Besides, CESC’s managing director (distribution) Debasish Banerjee’s said in a video message, “For your convenience, we are offering you an option for paying in installments, 50% now and 25% each in the next two months.”
In Kolkata, for domestic consumption, the slab rate is as follows: Rs 4.89 per unit for the first 25 units, Rs 5.4 per unit for the next 35 units, Rs. 6.41 per unit for the next 40 units, Rs 7.16 per unit for the next 50 units, Rs 7.33 per unit for the next 150 units and Rs 8.92 per unit for anything above 300 units.
Political activist Prasenjit Bose, however, said that he was not convinced with CESC’s explanation. “It seems apparent that slab benefits were abused. People got billed at higher slabs.”
According to a CESC official, readings of metres were last taken in the first half of March, for the month of February. The bill for March was prepared based on March 2019 consumption and that the bill for April was based on the average consumption of the past six months.
Since the six months before April included three-four months of spring and winter, the average came low, whereas consumption usually increase from April due to rising temperature and increasing humidity level.
Some consumers were given the actual bill in May, including adjustment for March and April, and the rest were given their actual bills for June, including adjustments for March, April, and May.
“The reading for June (done in July) included the total reading for March, April, and May and June. Units charged in March, April and May’s bills have been deducted from the total for four months and the balance added to the usage for June,” explained a CESC official who did not want to be named.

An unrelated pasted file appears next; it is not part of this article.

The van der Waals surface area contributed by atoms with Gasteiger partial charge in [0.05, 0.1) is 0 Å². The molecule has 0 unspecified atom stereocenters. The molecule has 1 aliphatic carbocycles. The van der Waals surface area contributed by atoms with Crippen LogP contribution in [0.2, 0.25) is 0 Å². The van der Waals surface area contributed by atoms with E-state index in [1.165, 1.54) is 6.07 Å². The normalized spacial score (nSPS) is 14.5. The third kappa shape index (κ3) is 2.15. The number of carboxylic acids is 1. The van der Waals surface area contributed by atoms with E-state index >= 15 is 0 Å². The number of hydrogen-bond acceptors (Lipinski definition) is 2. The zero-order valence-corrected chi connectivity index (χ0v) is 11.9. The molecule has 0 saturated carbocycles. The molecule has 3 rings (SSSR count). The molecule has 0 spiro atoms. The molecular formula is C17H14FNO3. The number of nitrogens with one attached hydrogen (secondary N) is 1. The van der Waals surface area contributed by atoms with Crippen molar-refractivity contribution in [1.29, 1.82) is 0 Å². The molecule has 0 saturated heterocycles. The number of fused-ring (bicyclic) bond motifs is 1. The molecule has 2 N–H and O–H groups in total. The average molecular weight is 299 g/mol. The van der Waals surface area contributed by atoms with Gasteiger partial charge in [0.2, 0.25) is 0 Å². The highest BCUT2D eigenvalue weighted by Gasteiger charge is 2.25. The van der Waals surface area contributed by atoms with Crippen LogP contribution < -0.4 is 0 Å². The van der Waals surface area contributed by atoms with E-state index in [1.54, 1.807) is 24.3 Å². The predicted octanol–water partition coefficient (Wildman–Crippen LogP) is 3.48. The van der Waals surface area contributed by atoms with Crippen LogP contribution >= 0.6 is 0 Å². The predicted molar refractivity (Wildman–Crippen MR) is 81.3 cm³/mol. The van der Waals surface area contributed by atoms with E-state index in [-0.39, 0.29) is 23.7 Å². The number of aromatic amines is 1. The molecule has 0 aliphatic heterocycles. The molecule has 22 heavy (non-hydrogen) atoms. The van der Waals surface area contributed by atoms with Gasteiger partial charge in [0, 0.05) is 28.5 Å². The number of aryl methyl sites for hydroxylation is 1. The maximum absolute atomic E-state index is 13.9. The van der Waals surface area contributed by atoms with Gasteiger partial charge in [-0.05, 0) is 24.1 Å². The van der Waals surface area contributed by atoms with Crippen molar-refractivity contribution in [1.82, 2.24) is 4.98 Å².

However, Susanta Kumar Patra, a leader of All Bengal Electricity Consumers’ Association (ABECA), criticised this billing process.
“The higher goes a month’s consumption, the higher goes the rate slab. CESC should have divided the four month’s total reading by four to get a monthly average and adjusted each months’ difference separately. Instead, they added all months’ differences to one month, resulting in billing on a higher slab,” said Patra.
Giving an example of how higher slabs impact the total billing, a consumer said that his total unit consumed for March, April and May 2019 was 648 (138 + 204 + 306 units) and the total energy charges, going by present rates, comes at Rs 4,252. This year, his consumption for these three months is 688 (138 + 114 + 436) units but the total cost comes at 4,754.
“Here is Rs 500 difference for only 40 units. This is because the 100 odd units that had not been billed for March and April would have been billed at Rs 7.16 per unit or Rs 7.33 per unit. But when this is added over the May consumption, it is getting billed at Rs 8.92 per unit. So, in my May bill, 136 units were billed at Rs 8.92 per unit,” said the consumer,
His meter was read in June and he got the actual bill for May. Those whose meters were read in July for the month of June received a harsher blow because far greater units were charged at Rs 8.92 per unit.
ABECA has called for a protest in front of the CESC head office in central Kolkata on Monday. Theatre personality Debesh Chattopadhyay has also called for a protest gathering at the same venue on Monday. Bangla Pokkho, another organisation, has threatened agitation as well.
Snigdhendu Bhattacharya is a Kolkata-based journalist with 15 years’ experience in writing on politics, security, history, environment, and socio-economic and cultural affairs, with a 13-year-stint in the Hindustan Times. He authored Lalgarh and the Legend of Kishanji: Tales from India’s Maoist Movement (HarperCollins India, 2016).